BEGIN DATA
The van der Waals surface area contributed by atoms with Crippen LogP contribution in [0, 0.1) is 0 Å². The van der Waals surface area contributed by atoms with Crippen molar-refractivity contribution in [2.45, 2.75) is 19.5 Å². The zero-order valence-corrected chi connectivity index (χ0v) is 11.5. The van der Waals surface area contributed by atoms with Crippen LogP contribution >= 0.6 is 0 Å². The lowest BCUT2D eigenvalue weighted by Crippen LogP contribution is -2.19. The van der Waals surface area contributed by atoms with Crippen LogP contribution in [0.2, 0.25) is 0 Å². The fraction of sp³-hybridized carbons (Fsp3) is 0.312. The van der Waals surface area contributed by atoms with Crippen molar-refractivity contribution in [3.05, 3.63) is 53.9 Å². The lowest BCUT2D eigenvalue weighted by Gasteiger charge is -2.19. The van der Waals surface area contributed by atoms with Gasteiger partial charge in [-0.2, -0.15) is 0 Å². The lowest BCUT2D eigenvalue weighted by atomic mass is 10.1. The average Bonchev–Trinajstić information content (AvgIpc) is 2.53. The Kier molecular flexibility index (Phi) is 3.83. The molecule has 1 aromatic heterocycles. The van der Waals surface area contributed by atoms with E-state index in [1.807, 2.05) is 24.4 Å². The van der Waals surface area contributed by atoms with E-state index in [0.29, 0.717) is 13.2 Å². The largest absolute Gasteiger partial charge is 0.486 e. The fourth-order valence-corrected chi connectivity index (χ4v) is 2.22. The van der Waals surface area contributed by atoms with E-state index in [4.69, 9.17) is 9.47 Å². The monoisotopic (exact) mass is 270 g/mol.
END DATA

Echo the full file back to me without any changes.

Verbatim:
The van der Waals surface area contributed by atoms with Crippen LogP contribution in [0, 0.1) is 0 Å². The van der Waals surface area contributed by atoms with Crippen molar-refractivity contribution in [2.45, 2.75) is 19.5 Å². The zero-order valence-corrected chi connectivity index (χ0v) is 11.5. The van der Waals surface area contributed by atoms with Crippen LogP contribution >= 0.6 is 0 Å². The lowest BCUT2D eigenvalue weighted by Crippen LogP contribution is -2.19. The van der Waals surface area contributed by atoms with Crippen LogP contribution in [0.2, 0.25) is 0 Å². The fraction of sp³-hybridized carbons (Fsp3) is 0.312. The van der Waals surface area contributed by atoms with Crippen molar-refractivity contribution in [3.05, 3.63) is 53.9 Å². The lowest BCUT2D eigenvalue weighted by Gasteiger charge is -2.19. The van der Waals surface area contributed by atoms with Gasteiger partial charge in [-0.2, -0.15) is 0 Å². The lowest BCUT2D eigenvalue weighted by atomic mass is 10.1. The average Bonchev–Trinajstić information content (AvgIpc) is 2.53. The Kier molecular flexibility index (Phi) is 3.83. The molecule has 1 aromatic heterocycles. The van der Waals surface area contributed by atoms with E-state index in [1.807, 2.05) is 24.4 Å². The van der Waals surface area contributed by atoms with E-state index in [0.29, 0.717) is 13.2 Å². The largest absolute Gasteiger partial charge is 0.486 e. The fourth-order valence-corrected chi connectivity index (χ4v) is 2.22. The van der Waals surface area contributed by atoms with E-state index in [4.69, 9.17) is 9.47 Å². The monoisotopic (exact) mass is 270 g/mol.